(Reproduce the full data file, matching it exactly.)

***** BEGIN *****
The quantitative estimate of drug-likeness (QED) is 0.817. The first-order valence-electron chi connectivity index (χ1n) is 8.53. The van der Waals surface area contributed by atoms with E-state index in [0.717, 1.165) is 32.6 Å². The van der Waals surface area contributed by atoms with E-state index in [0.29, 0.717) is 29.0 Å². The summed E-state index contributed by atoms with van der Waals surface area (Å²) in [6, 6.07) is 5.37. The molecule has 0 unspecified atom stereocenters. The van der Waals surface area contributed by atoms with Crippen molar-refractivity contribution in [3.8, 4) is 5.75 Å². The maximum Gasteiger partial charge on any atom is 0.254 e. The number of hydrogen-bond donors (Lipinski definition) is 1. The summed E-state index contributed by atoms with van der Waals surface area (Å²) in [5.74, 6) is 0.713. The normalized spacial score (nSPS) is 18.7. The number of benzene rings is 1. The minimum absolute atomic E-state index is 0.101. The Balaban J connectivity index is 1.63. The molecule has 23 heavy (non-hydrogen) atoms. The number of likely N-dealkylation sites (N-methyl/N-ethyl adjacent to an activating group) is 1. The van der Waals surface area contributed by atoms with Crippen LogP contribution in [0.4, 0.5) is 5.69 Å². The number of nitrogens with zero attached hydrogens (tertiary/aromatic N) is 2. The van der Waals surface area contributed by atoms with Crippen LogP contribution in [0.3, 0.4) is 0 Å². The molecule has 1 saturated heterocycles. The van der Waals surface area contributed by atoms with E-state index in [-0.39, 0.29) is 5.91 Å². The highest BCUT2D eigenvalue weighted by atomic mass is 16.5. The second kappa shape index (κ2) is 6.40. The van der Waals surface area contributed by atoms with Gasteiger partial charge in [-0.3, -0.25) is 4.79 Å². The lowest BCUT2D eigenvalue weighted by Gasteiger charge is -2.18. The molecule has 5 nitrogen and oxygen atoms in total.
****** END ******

The quantitative estimate of drug-likeness (QED) is 0.817. The first-order valence-electron chi connectivity index (χ1n) is 8.53. The van der Waals surface area contributed by atoms with E-state index in [0.717, 1.165) is 32.6 Å². The van der Waals surface area contributed by atoms with E-state index in [0.29, 0.717) is 29.0 Å². The summed E-state index contributed by atoms with van der Waals surface area (Å²) in [6, 6.07) is 5.37. The molecule has 0 unspecified atom stereocenters. The van der Waals surface area contributed by atoms with Crippen molar-refractivity contribution in [3.8, 4) is 5.75 Å². The maximum Gasteiger partial charge on any atom is 0.254 e. The number of hydrogen-bond donors (Lipinski definition) is 1. The summed E-state index contributed by atoms with van der Waals surface area (Å²) in [5.74, 6) is 0.713. The normalized spacial score (nSPS) is 18.7. The number of benzene rings is 1. The minimum absolute atomic E-state index is 0.101. The Balaban J connectivity index is 1.63. The molecule has 23 heavy (non-hydrogen) atoms. The number of likely N-dealkylation sites (N-methyl/N-ethyl adjacent to an activating group) is 1. The van der Waals surface area contributed by atoms with Crippen LogP contribution in [0.4, 0.5) is 5.69 Å². The number of nitrogens with zero attached hydrogens (tertiary/aromatic N) is 2. The van der Waals surface area contributed by atoms with Crippen LogP contribution in [0.3, 0.4) is 0 Å². The molecule has 1 saturated heterocycles. The van der Waals surface area contributed by atoms with E-state index in [-0.39, 0.29) is 5.91 Å². The highest BCUT2D eigenvalue weighted by atomic mass is 16.5. The second kappa shape index (κ2) is 6.40. The van der Waals surface area contributed by atoms with Gasteiger partial charge in [-0.3, -0.25) is 4.79 Å². The lowest BCUT2D eigenvalue weighted by Gasteiger charge is -2.18. The molecule has 5 nitrogen and oxygen atoms in total.